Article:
The implementation of e-tolls on Gauteng’s highways met with mixed reaction on Tuesday when the controversial project started at midnight.
Inkatha Freedom Party Gauteng caucus leader Bonginkosi Dhlamini said the party cried for the 2.5 million road users in the province.
“It is sad that having a means of transport has now become a sin. Our people are being coerced and manipulated into paying for what is going to prove to be the most expensive blunder this leadership has ever done,” he said.
Dhlamini said the government’s attempt to put a positive spin on e-tolling shocked the party. It could not understand how the government could find it “logical to rob Gauteng citizens in broad daylight”. He said the government should stop the fuel levy and reduce the price of driver’s licences.
On Tuesday morning, traffic on the M1 highway from Soweto towards the Crown Interchange, which is not tolled and is close to the N1, was at a standstill, Johannesburg metro police said.
E-tolls are managed by the SA National Roads Agency Limited (Sanral).
Meanwhile, Transport Minister Dipuo Peters said the expected monthly e-toll tariffs had been exaggerated by critics.
“Expected monthly tariffs payable by light motor vehicles show that about 83 percent will pay not more than R100 a month, and 0.59 percent in the same class will reach the maximum of R450,” she told reporters at Sanral’s operations centre in Midrand.
“We are very disappointed that some of our citizens and leaders, including those who have in the past styled themselves as champions of the rule of the law, will not this time around accept the rule of the law,” Peters said.
The African National Congress called on motorists on Tuesday to register for e-tags to take advantage of the benefits — including discounted rates for frequent users.
“The ANC further calls for restraint from all members of society against mobilising for lawlessness as it relates to the e-tolls,” said ANC spokesman Jackson Mthembu.
Mthembu said the ANC was grateful to the almost one million South Africans who had already bought their e-tags and who had committed themselves to working with the government to improve infrastructure.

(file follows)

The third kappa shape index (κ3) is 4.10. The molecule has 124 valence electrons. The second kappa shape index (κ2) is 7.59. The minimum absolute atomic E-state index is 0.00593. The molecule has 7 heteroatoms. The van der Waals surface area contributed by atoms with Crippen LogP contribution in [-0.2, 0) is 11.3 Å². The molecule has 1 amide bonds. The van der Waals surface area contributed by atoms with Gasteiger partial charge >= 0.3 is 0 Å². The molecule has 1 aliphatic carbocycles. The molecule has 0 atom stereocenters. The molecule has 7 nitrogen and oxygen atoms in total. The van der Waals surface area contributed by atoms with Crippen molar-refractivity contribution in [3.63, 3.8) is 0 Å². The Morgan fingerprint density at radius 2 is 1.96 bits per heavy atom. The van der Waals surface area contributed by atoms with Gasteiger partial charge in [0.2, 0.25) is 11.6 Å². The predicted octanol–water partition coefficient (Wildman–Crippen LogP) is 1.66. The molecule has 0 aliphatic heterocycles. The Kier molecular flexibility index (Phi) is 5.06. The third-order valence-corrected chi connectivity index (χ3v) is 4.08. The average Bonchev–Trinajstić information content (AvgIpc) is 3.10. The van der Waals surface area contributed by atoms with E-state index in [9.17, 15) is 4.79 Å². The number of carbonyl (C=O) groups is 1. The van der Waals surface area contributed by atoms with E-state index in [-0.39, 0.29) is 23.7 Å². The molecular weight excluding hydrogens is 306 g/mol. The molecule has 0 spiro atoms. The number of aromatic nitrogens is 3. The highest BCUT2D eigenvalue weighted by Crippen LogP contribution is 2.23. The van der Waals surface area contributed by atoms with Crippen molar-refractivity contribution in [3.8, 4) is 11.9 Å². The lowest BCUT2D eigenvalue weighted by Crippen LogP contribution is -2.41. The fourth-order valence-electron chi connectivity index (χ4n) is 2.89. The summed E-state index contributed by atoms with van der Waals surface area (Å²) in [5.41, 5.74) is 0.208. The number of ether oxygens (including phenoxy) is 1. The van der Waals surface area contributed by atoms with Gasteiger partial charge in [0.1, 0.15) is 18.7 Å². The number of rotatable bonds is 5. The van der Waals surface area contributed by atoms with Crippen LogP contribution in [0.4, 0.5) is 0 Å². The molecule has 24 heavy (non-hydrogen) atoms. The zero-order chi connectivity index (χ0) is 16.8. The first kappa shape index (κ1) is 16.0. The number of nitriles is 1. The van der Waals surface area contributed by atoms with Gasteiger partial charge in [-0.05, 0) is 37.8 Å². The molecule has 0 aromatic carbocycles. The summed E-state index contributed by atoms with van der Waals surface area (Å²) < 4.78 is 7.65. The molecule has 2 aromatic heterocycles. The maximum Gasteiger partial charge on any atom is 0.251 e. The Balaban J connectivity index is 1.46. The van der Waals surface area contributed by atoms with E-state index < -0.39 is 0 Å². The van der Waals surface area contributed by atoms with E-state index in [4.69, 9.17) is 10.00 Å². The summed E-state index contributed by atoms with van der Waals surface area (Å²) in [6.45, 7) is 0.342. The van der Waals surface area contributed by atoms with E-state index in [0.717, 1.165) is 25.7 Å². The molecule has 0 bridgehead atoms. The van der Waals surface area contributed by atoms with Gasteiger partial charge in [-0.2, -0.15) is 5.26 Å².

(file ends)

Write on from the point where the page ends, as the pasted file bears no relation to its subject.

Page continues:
“Infrastructure that all of us are in agreement has lightened the burden of travelling time and road safety, providing much needed time to motorists to do the things they would rather do than sitting in traffic.”
The Democratic Alliance took its protest to the skies with an aircraft towing an anti-e-tolls banner. The red and blue banner read: “Fight e-tolls, vote DA”. It circled Germiston, on the East Rand, before flying over all the newly-tolled routes.
“If you oppose tolling, you must oppose the current government.”
He reiterated that motorists were under no obligation to register for e-tags and he said he would not register his own car.
The Congress of SA Trade Unions (Cosatu) vowed to continue its fight against e-tolls and said the government had demonstrated its stubbornness and unwillingness to co-operate with workers.
“December 3 will represent the day on which our government has refused to listen to the views of the people and the poor,” Cosatu Gauteng secretary Dumisani Dakile said.
“It represents a clear demonstration of cadres who have been power-drunk and believe that they could do as they so wish,” Dakile told reporters in Johannesburg.
Sanral said users should alter the settings on their computers if they were unable to register for e-tolls on the website. It said there were problems in the morning, but that an investigation had revealed that people were struggling with typical problems experienced on websites with financial transaction options.
“By accepting the e-toll website as a secure site on the personal computer settings, it will allow the user to gain access to the e-toll website for registration,” Sanral said in a statement.
On Monday, an application by the Freedom Front Plus to stop e-tolling was struck from the roll by the High Court in Pretoria, for lack of urgency.
The DA said it intended taking its fight against e-tolling to the courts, and would argue that the legislation providing for e-tolls was incorrectly tagged as national, rather than provincial.